People seriously injured by violence are no more likely to die in the years after they are shot, stabbed or beaten than those who are seriously injured in accidents, Johns Hopkins researchers have found.
In a report on research published online Jan. 30 in the Annals of Surgery, the Johns Hopkins scientists say that lifesaving trauma care is succeeding in extending the lives of many of the most severely injured, regardless of cause. The investigators say they hope their research will put to rest questions about whether it's worth extraordinary medical effort to save those embedded in lives of violent crime.
"Given the expensive and resource-intensive nature of trauma care and the fact that many people who are shot or stabbed come back with similar injuries, we have been asked whether all this effort is worth it. Are we saving lives only to lose them in the near future to more violence?" says study leader Adil H. Haider, M.D., M.P.H., a trauma surgeon at The Johns Hopkins Hospital. "But this study shows that these patients live as long as anyone who has survived a serious injury. Saving a life is always worth it and should never be seen as an exercise in futility."
Haider and his colleagues studied the cases of 2,062 adult trauma patients who were discharged alive from The Johns Hopkins Hospital between Jan. 1, 1998, and Dec. 31, 2000. Of those, 56.4 percent were injured by violence and 43.6 percent in falls, car crashes and other accidents. Then the researchers carefully matched the patients to the National Death Index, a registry of those who have died. After seven to nine years, roughly 15 percent of patients in both groups had died. Patients in each group died at a much higher rate than average for a similarly aged, healthy population, most likely because of the trauma done to their bodies.
Still, Haider notes, the cause of eventual death was significantly different in each group. Violently injured patients were much more likely to die of an external cause than accidentally injured patients (55.6 percent vs. 24.4 percent), when researchers adjusted for such factors as injury severity. Nearly one-third of violently injured patients who died within seven to nine years after their initial injury were killed by gunshot wounds, as opposed to 5 percent of accidentally injured patients. In sharp contrast, accidentally injured patients more often died of circulatory problems (30.6 percent vs. 7.8 percent).
Patients with incomes of less than $25,000 a year were significantly more likely to have died within seven to nine years, as were men and those with other chronic health conditions.
The recurrence of violence in cases of previous violent injury is what truly bothers Haider, an associate professor of surgery at the Johns Hopkins University School of Medicine and director of Johns Hopkins' Center for Surgical Trials and Outcomes Research. He says medical providers should start thinking differently about violence.
"In some places, it's kind of like a disease that kills you, not all that different than hypertension or diabetes," he says. "One treatment could be a larger number of improved violence prevention programs — finding ways to change a culture that can be deadly. We need to help people, especially those who are injured, get out of this cycle."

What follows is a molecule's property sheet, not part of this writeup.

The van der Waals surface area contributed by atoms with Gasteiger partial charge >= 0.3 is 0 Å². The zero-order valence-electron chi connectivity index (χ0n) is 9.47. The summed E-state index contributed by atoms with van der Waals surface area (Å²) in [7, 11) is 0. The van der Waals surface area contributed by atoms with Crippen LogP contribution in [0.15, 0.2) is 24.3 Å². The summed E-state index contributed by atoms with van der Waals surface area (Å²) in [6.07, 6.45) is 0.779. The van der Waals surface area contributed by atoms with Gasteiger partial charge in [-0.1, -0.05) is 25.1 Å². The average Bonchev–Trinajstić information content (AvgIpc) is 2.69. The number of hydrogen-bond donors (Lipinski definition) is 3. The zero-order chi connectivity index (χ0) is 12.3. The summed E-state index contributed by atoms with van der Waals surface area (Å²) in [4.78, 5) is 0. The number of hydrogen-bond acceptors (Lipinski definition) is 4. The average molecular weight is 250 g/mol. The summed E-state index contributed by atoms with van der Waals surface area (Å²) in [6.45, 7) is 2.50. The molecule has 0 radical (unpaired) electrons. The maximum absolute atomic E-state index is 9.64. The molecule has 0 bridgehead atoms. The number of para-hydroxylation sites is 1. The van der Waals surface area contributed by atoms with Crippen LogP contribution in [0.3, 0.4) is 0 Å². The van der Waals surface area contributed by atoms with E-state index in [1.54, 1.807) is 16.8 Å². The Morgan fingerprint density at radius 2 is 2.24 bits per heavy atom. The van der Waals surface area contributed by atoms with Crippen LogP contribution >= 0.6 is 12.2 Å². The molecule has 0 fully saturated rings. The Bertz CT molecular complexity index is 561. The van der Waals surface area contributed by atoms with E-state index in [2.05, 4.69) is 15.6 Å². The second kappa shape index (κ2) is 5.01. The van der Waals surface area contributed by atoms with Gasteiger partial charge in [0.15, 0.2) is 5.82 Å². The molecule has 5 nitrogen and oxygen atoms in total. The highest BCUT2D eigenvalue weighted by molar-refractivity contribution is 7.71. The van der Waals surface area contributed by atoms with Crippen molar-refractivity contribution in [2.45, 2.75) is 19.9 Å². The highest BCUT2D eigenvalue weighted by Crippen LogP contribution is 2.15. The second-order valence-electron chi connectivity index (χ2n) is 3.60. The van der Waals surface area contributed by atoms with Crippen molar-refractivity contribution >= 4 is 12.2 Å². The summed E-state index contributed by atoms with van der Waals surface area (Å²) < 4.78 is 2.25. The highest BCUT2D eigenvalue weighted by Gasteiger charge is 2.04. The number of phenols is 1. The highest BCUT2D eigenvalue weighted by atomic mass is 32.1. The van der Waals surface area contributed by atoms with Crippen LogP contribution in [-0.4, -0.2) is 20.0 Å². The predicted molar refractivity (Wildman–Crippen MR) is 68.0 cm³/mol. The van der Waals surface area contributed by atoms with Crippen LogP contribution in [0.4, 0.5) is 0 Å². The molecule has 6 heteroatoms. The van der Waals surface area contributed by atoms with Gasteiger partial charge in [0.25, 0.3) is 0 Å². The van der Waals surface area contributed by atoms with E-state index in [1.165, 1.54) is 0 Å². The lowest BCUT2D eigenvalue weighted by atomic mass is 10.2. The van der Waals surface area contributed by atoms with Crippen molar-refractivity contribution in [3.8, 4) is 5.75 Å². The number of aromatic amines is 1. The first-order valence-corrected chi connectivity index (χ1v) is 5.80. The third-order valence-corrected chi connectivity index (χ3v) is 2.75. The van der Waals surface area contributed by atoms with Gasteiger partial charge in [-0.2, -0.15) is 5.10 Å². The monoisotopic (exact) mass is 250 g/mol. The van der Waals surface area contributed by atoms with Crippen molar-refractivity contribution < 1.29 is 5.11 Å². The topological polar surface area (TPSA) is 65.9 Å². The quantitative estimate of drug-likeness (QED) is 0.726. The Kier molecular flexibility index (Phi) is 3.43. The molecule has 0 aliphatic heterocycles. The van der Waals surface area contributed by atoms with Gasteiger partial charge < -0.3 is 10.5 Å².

Haider says he hopes a violent incident can be a turning point for some: "Potentially, it's a teachable moment."
He has received a grant from the Urban Health Institute to develop a program to "help people injured by violence figure out how to keep from returning to where the violence happens."
The research was funded by the National Institutes of Health's National Institute of General Medical Sciences (K23CM093112-01) and the American College of Surgeons' C. James Carrico Faculty Research Fellowship for the Study of Trauma and Critical Care.
Other Johns Hopkins researchers involved in the study include J. Hunter Young, M.D., M.H.S.; Mehreen Kisat, M.B.B.S.; Cassandra V. Villegas, M.D., M.P.H.; Valerie K. Scott, M.S.P.H.; Karim S. Ladha, M.D.; Elliott R. Haut, M.D.; Ellen J. MacKenzie, Ph.D.; and David T. Efron, M.D.
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Johns Hopkins Medicine (JHM), headquartered in Baltimore, Maryland, is a $6.7 billion integrated global health enterprise and one of the leading health care systems in the United States. JHM unites physicians and scientists of the Johns Hopkins University School of Medicine with the organizations, health professionals and facilities of The Johns Hopkins Hospital and Health System. JHM's vision, "Together, we will deliver the promise of medicine," is supported by its mission to improve the health of the community and the world by setting the standard of excellence in medical education, research and clinical care. Diverse and inclusive, JHM educates medical students, scientists, health care professionals and the public; conducts biomedical research; and provides patient-centered medicine to prevent, diagnose and treat human illness. JHM operates six academic and community hospitals, four suburban health care and surgery centers, and more than 30 primary health care outpatient sites. The Johns Hopkins Hospital, opened in 1889, was ranked number one in the nation for 21 years in a row by U.S. News & World Report.
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